This study is a multi-center collaboration with Sacred Heart University and Virginia Commonwealth University.

Inter-Rater and Test-Retest Reliability of the Sensory Integration Clinical Observations

The Sensory Integration Clinical Observations, routinely used in clinical practice, are a set of 20 structured observations of a child’s postural, vestibular, and motor coordination skills. The primary aim of this study is to determine the test-retest and inter-rater reliability of the measure by administering it on one or two occasions to children aged 4-12 years.

Test-retest reliability examines the variability of scores when a measure is administered on two occasions over a time period when no changes in performance would be expected. Inter-rater reliability examines the variability in scores when two or more observers score the same performance. It is anticipated that findings from this study will assist in establishing the Sensory Integration Clinical Observations as a reliable measure of a child’s postural, vestibular and motor coordination skills.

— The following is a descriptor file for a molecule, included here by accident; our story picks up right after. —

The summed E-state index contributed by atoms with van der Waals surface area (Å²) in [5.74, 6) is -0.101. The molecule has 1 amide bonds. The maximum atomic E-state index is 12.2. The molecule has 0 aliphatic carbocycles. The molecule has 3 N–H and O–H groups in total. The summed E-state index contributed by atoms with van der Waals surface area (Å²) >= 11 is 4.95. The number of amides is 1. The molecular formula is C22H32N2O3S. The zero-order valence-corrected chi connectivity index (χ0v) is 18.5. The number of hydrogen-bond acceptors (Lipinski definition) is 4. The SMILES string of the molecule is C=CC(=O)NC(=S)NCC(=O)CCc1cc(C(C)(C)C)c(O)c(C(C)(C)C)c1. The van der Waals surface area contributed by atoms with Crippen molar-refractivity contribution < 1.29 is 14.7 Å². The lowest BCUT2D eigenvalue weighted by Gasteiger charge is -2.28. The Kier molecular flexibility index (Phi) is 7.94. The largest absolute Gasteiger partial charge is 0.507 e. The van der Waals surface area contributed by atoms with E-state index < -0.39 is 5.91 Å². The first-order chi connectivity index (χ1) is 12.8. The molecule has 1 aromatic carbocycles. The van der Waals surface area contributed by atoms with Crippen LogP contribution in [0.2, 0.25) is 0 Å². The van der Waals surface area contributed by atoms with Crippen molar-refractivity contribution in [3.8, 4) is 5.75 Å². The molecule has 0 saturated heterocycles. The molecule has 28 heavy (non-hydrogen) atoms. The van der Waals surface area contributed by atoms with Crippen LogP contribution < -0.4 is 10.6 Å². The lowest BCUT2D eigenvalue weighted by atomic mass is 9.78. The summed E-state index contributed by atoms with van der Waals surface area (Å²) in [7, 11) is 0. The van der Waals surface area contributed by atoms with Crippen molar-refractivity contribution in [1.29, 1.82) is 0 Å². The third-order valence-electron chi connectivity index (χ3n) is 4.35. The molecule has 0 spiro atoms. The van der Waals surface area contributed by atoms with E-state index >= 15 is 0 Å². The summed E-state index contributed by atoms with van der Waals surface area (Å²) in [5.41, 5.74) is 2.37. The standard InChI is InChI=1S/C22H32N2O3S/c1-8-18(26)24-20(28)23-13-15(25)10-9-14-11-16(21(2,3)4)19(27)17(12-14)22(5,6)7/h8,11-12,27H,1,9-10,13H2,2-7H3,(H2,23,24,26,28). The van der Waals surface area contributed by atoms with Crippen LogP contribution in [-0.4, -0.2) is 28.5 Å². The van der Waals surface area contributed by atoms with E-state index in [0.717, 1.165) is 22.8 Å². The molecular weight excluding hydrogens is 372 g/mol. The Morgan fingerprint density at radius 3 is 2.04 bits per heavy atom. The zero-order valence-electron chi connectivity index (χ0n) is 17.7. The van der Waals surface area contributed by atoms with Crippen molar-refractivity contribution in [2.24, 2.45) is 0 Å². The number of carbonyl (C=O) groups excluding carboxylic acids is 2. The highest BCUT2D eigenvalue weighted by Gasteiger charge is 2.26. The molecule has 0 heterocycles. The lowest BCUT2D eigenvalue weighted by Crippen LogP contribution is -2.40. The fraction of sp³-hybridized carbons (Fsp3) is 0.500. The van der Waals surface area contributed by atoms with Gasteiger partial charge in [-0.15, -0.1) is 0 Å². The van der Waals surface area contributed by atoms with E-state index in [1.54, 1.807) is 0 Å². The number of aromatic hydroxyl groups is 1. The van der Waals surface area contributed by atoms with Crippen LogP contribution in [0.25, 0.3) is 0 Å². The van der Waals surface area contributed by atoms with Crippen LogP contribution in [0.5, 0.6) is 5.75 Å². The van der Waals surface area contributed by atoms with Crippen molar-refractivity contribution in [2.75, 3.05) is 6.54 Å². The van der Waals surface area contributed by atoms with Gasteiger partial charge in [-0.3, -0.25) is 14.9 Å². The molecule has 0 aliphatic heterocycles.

Children participating in this study will be administered the measure by an occupational therapist trained in the administration and scoring of the observations. Sessions will be videotaped for later scoring by additional therapists. All children will be included in the inter-rater reliability analysis, only those who complete the measure on two occasions will be included in the test-retest reliability analysis.

To ensure a wide range of assessment results children aged 4-12 years, with sensory processing difficulties with or without comorbid high functioning autism as well as their typically developing peers are being recruited for this study. Participation in this study would involve a child and a parent or legal guardian attending the OTA the Koomar Center clinic for one or two single 1-1.5 hour visits. Children will complete the Sensory Integration Clinical Observations with a researcher. In addition to completing informed consent parents will complete a demographics form. Results of the assessment can be made available to parents.

Feasibility and Effectiveness of the Sleep’n Sync Program

The Spiral Foundation has been engaged by Sleep’n Sync, LLC to investigate the effectiveness of one of their commercially available products in helping children to overcome problems with flexibility. Spiral will also be investigating the feasibility of conducting the study to determine the possibility of conducting larger effectiveness studies in the future.